According to a statement from Harvard & amp; Smithsonian Center for Astrophysics. The light source in question, a galaxy that the researchers themselves called HD1, traveled 13.5 billion light-years to reach Earth and was later picked up by a team of astronomers from the Astrophysical Center. Two studies have been published in The Astrophysical Journal, Monthly Notices of Letters of the Royal Astronomical Society.
Capturing the details of such a distant object is a remarkable feat.
Fabio Paccucci, lead author of the MNRAS study and co-author of the ApJ study, explains that it is still difficult to understand and especially describe such a distant source of light. It’s a bit like determining the nationality of a distant ship by examining its flag looming in thick fog and in the midst of a storm. You can see some connotations of the flag but you can’t get the full picture.
However, it is possible to develop scenarios and see which are more believable.
It might be a star galaxy.
First, the researchers know that the HD1 light source is extremely bright in the ultraviolet range. The researchers initially assumed it was a standard star. A stellar galaxy is a galaxy in which new stars are being formed at a very high rate.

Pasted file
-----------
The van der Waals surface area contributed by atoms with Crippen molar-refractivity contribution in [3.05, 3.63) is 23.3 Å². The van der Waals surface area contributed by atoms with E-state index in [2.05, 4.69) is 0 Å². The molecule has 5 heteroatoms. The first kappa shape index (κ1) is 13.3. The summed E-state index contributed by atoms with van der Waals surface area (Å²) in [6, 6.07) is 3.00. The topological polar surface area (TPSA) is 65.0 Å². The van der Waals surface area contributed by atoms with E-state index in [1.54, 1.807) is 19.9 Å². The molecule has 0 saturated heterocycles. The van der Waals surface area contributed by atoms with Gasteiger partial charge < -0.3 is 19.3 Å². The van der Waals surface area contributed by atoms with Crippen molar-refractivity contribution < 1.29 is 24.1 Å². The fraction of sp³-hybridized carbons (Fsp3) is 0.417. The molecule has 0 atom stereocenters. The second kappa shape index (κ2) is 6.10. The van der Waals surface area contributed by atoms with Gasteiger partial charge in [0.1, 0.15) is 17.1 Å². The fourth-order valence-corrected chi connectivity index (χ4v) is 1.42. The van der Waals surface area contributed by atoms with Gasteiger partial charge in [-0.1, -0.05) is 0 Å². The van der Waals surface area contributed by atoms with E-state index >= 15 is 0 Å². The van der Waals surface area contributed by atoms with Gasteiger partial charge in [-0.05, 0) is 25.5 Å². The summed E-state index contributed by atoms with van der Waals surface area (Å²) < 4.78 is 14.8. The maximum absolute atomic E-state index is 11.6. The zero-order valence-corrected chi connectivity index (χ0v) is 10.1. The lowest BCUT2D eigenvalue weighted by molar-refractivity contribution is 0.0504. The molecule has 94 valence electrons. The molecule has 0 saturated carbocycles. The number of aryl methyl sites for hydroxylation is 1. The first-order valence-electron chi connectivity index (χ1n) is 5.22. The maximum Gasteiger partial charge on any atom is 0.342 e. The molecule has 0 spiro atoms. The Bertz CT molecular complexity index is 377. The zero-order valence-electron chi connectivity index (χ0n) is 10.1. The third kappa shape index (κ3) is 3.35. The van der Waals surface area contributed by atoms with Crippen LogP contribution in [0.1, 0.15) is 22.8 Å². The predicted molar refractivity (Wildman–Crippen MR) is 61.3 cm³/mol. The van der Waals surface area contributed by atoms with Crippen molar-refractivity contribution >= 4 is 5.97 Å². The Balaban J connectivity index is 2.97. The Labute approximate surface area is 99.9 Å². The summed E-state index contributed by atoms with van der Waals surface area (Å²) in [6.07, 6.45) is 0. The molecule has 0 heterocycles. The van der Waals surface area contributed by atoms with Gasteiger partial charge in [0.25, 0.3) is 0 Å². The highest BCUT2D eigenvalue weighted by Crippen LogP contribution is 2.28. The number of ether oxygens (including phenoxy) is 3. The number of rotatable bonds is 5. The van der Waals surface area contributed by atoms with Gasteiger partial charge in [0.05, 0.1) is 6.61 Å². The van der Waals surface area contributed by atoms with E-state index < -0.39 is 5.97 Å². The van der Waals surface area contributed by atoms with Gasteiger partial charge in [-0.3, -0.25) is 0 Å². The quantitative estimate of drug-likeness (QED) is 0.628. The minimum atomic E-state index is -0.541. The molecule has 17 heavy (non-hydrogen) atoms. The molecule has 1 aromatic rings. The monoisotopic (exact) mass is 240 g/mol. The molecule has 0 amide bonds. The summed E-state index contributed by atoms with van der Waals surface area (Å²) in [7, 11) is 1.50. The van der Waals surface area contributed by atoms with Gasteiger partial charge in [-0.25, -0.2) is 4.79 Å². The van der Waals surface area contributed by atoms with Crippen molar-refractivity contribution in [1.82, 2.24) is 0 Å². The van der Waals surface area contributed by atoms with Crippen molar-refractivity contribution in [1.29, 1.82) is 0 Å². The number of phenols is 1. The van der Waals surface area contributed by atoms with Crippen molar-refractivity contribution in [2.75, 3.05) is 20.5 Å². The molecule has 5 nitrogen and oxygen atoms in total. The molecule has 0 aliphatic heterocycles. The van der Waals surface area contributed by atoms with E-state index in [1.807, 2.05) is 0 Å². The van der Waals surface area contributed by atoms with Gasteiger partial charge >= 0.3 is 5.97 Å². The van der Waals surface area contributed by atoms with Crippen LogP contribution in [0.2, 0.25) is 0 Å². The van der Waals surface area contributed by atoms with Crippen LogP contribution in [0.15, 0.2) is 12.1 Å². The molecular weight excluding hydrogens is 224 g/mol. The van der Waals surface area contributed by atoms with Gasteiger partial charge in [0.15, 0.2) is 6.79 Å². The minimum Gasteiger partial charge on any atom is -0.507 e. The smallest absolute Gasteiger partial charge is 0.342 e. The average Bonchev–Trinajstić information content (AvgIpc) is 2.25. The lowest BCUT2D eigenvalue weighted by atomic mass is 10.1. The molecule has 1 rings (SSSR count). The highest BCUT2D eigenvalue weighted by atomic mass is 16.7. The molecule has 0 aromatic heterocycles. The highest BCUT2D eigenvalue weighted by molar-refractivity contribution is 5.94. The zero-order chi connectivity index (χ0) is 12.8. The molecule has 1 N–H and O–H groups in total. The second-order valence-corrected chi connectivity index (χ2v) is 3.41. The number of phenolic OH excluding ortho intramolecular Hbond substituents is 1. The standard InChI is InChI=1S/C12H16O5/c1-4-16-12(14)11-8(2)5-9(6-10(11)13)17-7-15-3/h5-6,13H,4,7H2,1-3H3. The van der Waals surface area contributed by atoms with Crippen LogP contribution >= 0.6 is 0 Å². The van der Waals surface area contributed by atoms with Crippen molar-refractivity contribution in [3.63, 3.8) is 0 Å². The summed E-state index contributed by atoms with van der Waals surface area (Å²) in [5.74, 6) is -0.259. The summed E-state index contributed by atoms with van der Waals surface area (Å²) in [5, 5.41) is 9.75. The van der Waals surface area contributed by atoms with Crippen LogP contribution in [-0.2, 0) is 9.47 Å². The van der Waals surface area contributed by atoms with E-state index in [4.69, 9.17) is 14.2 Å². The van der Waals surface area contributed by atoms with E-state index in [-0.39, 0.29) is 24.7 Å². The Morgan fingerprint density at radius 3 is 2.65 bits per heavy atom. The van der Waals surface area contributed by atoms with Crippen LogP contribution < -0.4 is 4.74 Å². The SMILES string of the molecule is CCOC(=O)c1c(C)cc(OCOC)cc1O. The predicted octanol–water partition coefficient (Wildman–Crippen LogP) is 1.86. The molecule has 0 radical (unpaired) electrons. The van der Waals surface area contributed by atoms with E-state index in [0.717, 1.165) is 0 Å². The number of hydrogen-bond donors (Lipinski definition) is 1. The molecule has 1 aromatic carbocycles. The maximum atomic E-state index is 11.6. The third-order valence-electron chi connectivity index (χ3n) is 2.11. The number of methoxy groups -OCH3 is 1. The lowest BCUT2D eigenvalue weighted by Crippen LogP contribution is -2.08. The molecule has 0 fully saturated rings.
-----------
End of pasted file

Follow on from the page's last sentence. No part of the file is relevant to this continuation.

However, upon closer examination, the researchers discovered that the rate of formation of this galaxy was 100 stars per year, which is much higher than the rate of explosion of galaxies.
early universe galaxy
So researchers began to suspect that the stars forming in this galaxy were not ordinary stars. What we observe is a galaxy from the beginning of the universe. We observe this at a point in the universe when the first constellations of stars appeared. As Pacucci explains, the first stars that formed in the universe were much larger, brighter, and hotter than the average stars that formed today.
HD1 stars may belong to Population III
If HD1 stars were just this type of star, their special properties would be more easily explained. In particular, the researcher believes that the information stars of the HD1 galaxy belong to the third group. These are the stars, which are all now extinct, that formed during the first stage of star formation in the universe that were completely devoid of metals. Stars of the third group can produce more ultraviolet light than ordinary stars, which in particular explains the high level of ultraviolet luminosity of HD1.
There may also be a supermassive black hole.
However, a supermassive black hole could also be triggered to explain this high level of luminosity. The latter will scatter huge amounts of gas and high-energy photons in the surrounding area, which may also explain the maximum level of luminosity.
If it was indeed a black hole, it would be the oldest ever discovered, and the closest to the moment of the Big Bang of all primordial black holes ever discovered. The researchers now plan to use the new James Webb Space Telescope to take a closer look at HD1, in part to confirm its distance and see if it is indeed the oldest and most distant galaxy ever discovered.
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